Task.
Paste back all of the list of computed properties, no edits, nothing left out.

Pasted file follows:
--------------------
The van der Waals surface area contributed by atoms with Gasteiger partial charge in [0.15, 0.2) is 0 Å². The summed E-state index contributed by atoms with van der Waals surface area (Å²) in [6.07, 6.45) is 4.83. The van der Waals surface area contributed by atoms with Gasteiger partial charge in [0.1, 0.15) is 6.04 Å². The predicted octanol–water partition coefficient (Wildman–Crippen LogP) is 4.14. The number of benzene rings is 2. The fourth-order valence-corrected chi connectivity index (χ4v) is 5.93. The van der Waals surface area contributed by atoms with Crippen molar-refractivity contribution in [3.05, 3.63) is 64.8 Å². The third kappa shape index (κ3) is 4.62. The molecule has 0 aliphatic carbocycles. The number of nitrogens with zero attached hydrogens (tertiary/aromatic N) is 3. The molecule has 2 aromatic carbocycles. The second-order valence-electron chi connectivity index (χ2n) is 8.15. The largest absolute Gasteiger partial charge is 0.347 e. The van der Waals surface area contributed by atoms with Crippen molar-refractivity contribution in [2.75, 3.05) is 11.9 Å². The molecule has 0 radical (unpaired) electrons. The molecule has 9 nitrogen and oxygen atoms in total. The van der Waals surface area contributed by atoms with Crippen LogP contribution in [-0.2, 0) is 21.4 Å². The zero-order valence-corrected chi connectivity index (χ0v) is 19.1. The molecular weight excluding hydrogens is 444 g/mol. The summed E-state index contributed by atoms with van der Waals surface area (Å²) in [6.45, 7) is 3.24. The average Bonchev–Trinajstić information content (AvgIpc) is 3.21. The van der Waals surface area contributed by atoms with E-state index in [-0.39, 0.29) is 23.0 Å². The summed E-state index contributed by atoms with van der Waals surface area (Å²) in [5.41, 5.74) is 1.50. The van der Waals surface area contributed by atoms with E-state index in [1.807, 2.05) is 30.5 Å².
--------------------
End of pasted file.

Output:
The van der Waals surface area contributed by atoms with Gasteiger partial charge in [0.15, 0.2) is 0 Å². The summed E-state index contributed by atoms with van der Waals surface area (Å²) in [6.07, 6.45) is 4.83. The van der Waals surface area contributed by atoms with Gasteiger partial charge in [0.1, 0.15) is 6.04 Å². The predicted octanol–water partition coefficient (Wildman–Crippen LogP) is 4.14. The number of benzene rings is 2. The fourth-order valence-corrected chi connectivity index (χ4v) is 5.93. The van der Waals surface area contributed by atoms with Crippen molar-refractivity contribution in [3.05, 3.63) is 64.8 Å². The third kappa shape index (κ3) is 4.62. The molecule has 0 aliphatic carbocycles. The number of nitrogens with zero attached hydrogens (tertiary/aromatic N) is 3. The molecule has 2 aromatic carbocycles. The second-order valence-electron chi connectivity index (χ2n) is 8.15. The largest absolute Gasteiger partial charge is 0.347 e. The van der Waals surface area contributed by atoms with Crippen molar-refractivity contribution in [2.75, 3.05) is 11.9 Å². The molecule has 0 radical (unpaired) electrons. The molecule has 9 nitrogen and oxygen atoms in total. The van der Waals surface area contributed by atoms with Crippen LogP contribution in [-0.2, 0) is 21.4 Å². The zero-order valence-corrected chi connectivity index (χ0v) is 19.1. The molecular weight excluding hydrogens is 444 g/mol. The summed E-state index contributed by atoms with van der Waals surface area (Å²) in [6.45, 7) is 3.24. The average Bonchev–Trinajstić information content (AvgIpc) is 3.21. The van der Waals surface area contributed by atoms with E-state index in [-0.39, 0.29) is 23.0 Å². The summed E-state index contributed by atoms with van der Waals surface area (Å²) in [5.41, 5.74) is 1.50. The van der Waals surface area contributed by atoms with E-state index in [1.807, 2.05) is 30.5 Å².